I believe that Lord Mayor Campbell Newman's unprecedented personal triumph of yesterday owes much to the Courier Mail's unbalanced reporting of the campaign and its unbalanced reporting, in past years, of issues at stake in Saturday's election - the North South Bypass Tunnel, the Hale Street Bridge, population growth, clearing of bushland, the water crisis, housing unaffordability, the second airport runway, the proposal for a new passenger ship terminal to cater for luxury passenger cruise ships, the bizarre proposal to entomb one third of the Brisbane River adjacent to the North Bank under concrete, etc.
As a result, Lord Mayor Campbell Newman intends to take this result as a mandate to continue with his extravagant plans to construct an alternative transport network underground and many other plans which, if not stopped, will destroy what remaining quality of life Brisbane has left to offer and its long term sustainability. Mr Newman's road infrastructure plans, given their ever-escalating costs and the ongoing depletion of the world's stocks of petroleum, make as much sense as the construction of pyramids by the Mayan rulers in the midst of the growing ecological crisis which was to ultimately destroy their civilisation.
The Brisbane residents will learn, to their cost, of the mistake they made on Saturday, and, when they do, I think many will reflect upon what factors influenced them to vote the way they did on Saturday.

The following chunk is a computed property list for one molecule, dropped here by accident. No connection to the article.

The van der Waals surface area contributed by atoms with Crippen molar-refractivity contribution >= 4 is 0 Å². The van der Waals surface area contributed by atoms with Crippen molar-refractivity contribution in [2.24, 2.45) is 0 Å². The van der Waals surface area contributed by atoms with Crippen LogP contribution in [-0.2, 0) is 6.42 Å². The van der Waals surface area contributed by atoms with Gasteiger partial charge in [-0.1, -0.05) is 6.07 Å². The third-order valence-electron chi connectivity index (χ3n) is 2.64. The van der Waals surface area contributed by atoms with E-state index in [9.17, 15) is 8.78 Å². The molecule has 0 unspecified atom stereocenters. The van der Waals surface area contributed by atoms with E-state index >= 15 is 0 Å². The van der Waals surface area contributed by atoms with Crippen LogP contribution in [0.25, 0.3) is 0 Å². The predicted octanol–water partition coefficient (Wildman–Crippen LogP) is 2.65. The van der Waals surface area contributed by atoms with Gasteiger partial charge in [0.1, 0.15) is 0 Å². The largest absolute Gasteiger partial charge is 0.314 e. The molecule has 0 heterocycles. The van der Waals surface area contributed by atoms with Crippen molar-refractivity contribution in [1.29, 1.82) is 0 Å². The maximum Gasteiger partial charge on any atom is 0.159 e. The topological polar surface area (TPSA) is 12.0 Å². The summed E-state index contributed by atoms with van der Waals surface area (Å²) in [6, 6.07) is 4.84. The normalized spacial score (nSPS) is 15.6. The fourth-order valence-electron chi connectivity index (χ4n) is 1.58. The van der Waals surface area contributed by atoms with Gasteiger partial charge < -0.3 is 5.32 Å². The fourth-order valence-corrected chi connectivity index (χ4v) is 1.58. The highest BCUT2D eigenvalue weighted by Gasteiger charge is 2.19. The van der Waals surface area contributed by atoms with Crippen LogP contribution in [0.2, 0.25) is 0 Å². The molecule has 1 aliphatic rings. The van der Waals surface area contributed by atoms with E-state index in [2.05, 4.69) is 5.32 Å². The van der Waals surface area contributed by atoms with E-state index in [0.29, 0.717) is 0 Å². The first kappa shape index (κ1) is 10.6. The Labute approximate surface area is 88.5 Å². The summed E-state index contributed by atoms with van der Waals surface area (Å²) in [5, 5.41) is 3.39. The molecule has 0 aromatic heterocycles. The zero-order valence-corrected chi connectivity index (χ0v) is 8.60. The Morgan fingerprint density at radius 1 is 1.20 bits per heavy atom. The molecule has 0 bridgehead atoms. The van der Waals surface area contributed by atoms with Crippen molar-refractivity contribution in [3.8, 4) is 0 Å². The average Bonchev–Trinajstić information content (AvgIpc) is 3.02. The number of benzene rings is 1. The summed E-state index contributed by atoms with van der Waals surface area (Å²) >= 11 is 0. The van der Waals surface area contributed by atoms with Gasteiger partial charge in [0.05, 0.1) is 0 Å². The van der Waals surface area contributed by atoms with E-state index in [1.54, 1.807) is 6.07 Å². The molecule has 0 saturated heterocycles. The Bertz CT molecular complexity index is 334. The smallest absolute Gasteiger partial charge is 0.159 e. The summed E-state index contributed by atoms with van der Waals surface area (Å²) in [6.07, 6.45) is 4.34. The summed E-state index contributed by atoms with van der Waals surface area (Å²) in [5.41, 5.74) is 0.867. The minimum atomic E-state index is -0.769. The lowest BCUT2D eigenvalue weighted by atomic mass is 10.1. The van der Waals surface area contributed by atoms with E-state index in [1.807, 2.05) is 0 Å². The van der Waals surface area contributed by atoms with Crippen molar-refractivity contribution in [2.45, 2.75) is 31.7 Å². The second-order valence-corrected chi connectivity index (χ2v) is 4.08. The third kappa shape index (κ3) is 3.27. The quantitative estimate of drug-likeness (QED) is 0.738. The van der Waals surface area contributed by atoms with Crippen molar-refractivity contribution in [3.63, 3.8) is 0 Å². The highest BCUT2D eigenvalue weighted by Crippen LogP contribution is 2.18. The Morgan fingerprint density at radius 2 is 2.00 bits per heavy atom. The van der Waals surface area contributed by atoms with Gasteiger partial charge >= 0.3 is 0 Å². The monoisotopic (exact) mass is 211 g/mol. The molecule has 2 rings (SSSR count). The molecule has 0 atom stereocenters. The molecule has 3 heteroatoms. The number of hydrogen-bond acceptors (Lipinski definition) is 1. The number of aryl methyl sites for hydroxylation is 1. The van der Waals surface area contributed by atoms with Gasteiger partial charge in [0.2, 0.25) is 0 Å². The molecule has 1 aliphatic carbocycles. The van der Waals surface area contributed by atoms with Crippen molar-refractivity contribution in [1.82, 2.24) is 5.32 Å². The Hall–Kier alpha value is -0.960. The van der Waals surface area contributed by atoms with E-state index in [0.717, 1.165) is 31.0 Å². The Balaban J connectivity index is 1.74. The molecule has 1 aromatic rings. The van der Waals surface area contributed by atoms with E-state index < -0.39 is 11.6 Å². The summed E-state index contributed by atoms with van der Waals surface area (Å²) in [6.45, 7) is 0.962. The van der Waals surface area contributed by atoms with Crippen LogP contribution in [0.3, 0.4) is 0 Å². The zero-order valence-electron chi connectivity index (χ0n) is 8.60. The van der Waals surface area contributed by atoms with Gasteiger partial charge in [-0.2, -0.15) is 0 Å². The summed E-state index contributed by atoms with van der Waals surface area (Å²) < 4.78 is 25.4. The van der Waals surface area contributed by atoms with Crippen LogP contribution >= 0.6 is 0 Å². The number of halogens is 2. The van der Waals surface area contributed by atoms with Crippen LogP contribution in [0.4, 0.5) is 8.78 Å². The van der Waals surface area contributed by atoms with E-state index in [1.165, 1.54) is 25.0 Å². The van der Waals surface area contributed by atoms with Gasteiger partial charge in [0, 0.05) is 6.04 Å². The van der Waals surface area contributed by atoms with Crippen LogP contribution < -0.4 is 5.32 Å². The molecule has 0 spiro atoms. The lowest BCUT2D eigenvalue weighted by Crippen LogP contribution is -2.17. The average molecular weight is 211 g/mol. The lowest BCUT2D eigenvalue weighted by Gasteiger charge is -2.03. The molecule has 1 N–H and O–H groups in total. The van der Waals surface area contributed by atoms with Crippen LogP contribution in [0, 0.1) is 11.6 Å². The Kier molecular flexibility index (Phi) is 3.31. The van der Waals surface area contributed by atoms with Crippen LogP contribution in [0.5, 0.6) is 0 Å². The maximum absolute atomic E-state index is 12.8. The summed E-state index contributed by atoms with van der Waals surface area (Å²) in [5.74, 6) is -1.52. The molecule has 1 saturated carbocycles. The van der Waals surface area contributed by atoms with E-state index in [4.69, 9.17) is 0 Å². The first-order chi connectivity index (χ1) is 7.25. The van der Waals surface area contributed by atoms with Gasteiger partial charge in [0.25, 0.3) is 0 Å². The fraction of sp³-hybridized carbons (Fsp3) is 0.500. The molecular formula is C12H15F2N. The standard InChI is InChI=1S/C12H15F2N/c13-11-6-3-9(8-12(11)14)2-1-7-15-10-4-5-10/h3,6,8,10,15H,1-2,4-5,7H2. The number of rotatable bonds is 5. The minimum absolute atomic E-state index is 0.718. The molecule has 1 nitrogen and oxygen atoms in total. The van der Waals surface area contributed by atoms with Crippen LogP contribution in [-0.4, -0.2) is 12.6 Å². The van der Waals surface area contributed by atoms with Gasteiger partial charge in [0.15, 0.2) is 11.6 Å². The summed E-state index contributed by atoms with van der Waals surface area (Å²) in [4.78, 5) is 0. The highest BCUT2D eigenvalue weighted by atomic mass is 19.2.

As one intending to stand for office in 2012, I will have a lot to say about this in coming years. Will the Courier Mail be prepared, from now on, to report more objectively on these issues than it has in the past?
Finally, I have posted this to my web site. If you don't believe I have been fair to you in this letter, you are welcome to state why. I will post any response from you immediately below this letter, if you wish me to. Also, please feel welcome to phone me about this.
#main-fn1" id="main-fn1">1. See "Newman wary on rates as Rowell dithers on costings", Courier Mail, 14 March 2008. I would also like to point out that I don't think the photo of me does me justice. I did cooperate with the cameraman by looking down at him at an odd angle. I would have with appreciated either being advised to pose differently or having a better photo of me selected.
#main-fn2" id="main-fn2">2. The domain names begining with 'candobetter' predated any thoughts of my challenging 'Can Do' Campbell for election as Lord Mayor of Brisbane. I would have chosen 'wecandobetter.net', but that was taken. Nevertheless, I believe that Brisbane residents would have found the domain name to have been true of myself had I been elected.